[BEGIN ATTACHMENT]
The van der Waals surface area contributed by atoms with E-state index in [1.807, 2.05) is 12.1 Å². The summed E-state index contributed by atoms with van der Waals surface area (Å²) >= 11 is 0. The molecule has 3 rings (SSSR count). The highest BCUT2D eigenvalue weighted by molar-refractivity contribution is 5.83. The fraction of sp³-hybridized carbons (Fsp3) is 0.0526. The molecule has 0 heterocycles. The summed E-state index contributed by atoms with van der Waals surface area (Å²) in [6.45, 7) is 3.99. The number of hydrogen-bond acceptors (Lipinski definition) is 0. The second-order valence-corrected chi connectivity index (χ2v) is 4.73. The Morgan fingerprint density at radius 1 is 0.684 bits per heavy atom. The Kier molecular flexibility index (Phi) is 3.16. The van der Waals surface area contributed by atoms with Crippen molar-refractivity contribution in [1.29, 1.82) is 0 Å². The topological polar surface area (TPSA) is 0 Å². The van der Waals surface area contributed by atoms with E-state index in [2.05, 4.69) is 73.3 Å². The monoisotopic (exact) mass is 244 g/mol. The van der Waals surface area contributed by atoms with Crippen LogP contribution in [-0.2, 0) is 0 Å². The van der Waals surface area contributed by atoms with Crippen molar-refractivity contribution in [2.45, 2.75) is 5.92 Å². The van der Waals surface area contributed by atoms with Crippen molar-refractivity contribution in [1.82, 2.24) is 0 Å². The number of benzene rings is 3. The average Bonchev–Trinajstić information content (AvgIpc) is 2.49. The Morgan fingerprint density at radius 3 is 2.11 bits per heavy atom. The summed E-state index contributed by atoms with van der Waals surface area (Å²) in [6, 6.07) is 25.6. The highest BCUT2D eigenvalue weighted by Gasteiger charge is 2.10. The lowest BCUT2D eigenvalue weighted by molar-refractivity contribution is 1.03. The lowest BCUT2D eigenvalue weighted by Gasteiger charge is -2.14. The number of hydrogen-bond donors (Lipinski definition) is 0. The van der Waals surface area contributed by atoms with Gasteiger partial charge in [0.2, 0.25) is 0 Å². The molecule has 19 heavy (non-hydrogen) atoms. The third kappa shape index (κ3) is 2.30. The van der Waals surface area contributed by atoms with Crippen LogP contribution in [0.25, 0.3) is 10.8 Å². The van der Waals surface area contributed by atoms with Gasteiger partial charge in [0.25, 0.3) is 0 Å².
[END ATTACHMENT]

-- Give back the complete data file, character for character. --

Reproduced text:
The van der Waals surface area contributed by atoms with E-state index in [1.807, 2.05) is 12.1 Å². The summed E-state index contributed by atoms with van der Waals surface area (Å²) >= 11 is 0. The molecule has 3 rings (SSSR count). The highest BCUT2D eigenvalue weighted by molar-refractivity contribution is 5.83. The fraction of sp³-hybridized carbons (Fsp3) is 0.0526. The molecule has 0 heterocycles. The summed E-state index contributed by atoms with van der Waals surface area (Å²) in [6.45, 7) is 3.99. The number of hydrogen-bond acceptors (Lipinski definition) is 0. The second-order valence-corrected chi connectivity index (χ2v) is 4.73. The Morgan fingerprint density at radius 1 is 0.684 bits per heavy atom. The Kier molecular flexibility index (Phi) is 3.16. The van der Waals surface area contributed by atoms with Crippen molar-refractivity contribution in [1.29, 1.82) is 0 Å². The topological polar surface area (TPSA) is 0 Å². The van der Waals surface area contributed by atoms with E-state index in [2.05, 4.69) is 73.3 Å². The monoisotopic (exact) mass is 244 g/mol. The van der Waals surface area contributed by atoms with Crippen LogP contribution in [-0.2, 0) is 0 Å². The van der Waals surface area contributed by atoms with Crippen molar-refractivity contribution in [2.45, 2.75) is 5.92 Å². The van der Waals surface area contributed by atoms with Crippen molar-refractivity contribution in [1.82, 2.24) is 0 Å². The number of benzene rings is 3. The average Bonchev–Trinajstić information content (AvgIpc) is 2.49. The Morgan fingerprint density at radius 3 is 2.11 bits per heavy atom. The summed E-state index contributed by atoms with van der Waals surface area (Å²) in [6, 6.07) is 25.6. The highest BCUT2D eigenvalue weighted by Gasteiger charge is 2.10. The lowest BCUT2D eigenvalue weighted by molar-refractivity contribution is 1.03. The lowest BCUT2D eigenvalue weighted by Gasteiger charge is -2.14. The number of hydrogen-bond donors (Lipinski definition) is 0. The van der Waals surface area contributed by atoms with Gasteiger partial charge in [0.2, 0.25) is 0 Å². The molecule has 19 heavy (non-hydrogen) atoms. The third kappa shape index (κ3) is 2.30. The van der Waals surface area contributed by atoms with Crippen LogP contribution in [0.25, 0.3) is 10.8 Å². The van der Waals surface area contributed by atoms with Gasteiger partial charge in [0.25, 0.3) is 0 Å².